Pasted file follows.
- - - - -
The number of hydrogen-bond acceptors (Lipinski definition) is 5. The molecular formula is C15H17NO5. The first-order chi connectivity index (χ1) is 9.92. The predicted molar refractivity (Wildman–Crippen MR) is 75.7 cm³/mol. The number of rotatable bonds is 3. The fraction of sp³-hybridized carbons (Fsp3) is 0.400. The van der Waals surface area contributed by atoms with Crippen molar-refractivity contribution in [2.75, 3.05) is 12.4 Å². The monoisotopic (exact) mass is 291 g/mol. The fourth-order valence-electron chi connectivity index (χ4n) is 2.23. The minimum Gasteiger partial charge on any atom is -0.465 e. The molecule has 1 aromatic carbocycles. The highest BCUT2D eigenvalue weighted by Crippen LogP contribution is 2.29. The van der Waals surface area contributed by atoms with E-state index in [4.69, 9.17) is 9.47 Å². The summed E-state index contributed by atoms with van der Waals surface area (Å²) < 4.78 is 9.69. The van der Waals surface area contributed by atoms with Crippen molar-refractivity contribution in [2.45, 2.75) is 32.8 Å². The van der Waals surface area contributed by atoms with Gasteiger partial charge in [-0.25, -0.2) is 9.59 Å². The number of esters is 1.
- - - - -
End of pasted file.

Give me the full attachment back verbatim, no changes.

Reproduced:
The number of hydrogen-bond acceptors (Lipinski definition) is 5. The molecular formula is C15H17NO5. The first-order chi connectivity index (χ1) is 9.92. The predicted molar refractivity (Wildman–Crippen MR) is 75.7 cm³/mol. The number of rotatable bonds is 3. The fraction of sp³-hybridized carbons (Fsp3) is 0.400. The van der Waals surface area contributed by atoms with Crippen molar-refractivity contribution in [2.75, 3.05) is 12.4 Å². The monoisotopic (exact) mass is 291 g/mol. The fourth-order valence-electron chi connectivity index (χ4n) is 2.23. The minimum Gasteiger partial charge on any atom is -0.465 e. The molecule has 1 aromatic carbocycles. The highest BCUT2D eigenvalue weighted by Crippen LogP contribution is 2.29. The van der Waals surface area contributed by atoms with E-state index in [4.69, 9.17) is 9.47 Å². The summed E-state index contributed by atoms with van der Waals surface area (Å²) < 4.78 is 9.69. The van der Waals surface area contributed by atoms with Crippen molar-refractivity contribution in [2.45, 2.75) is 32.8 Å². The van der Waals surface area contributed by atoms with Gasteiger partial charge in [-0.25, -0.2) is 9.59 Å². The number of esters is 1.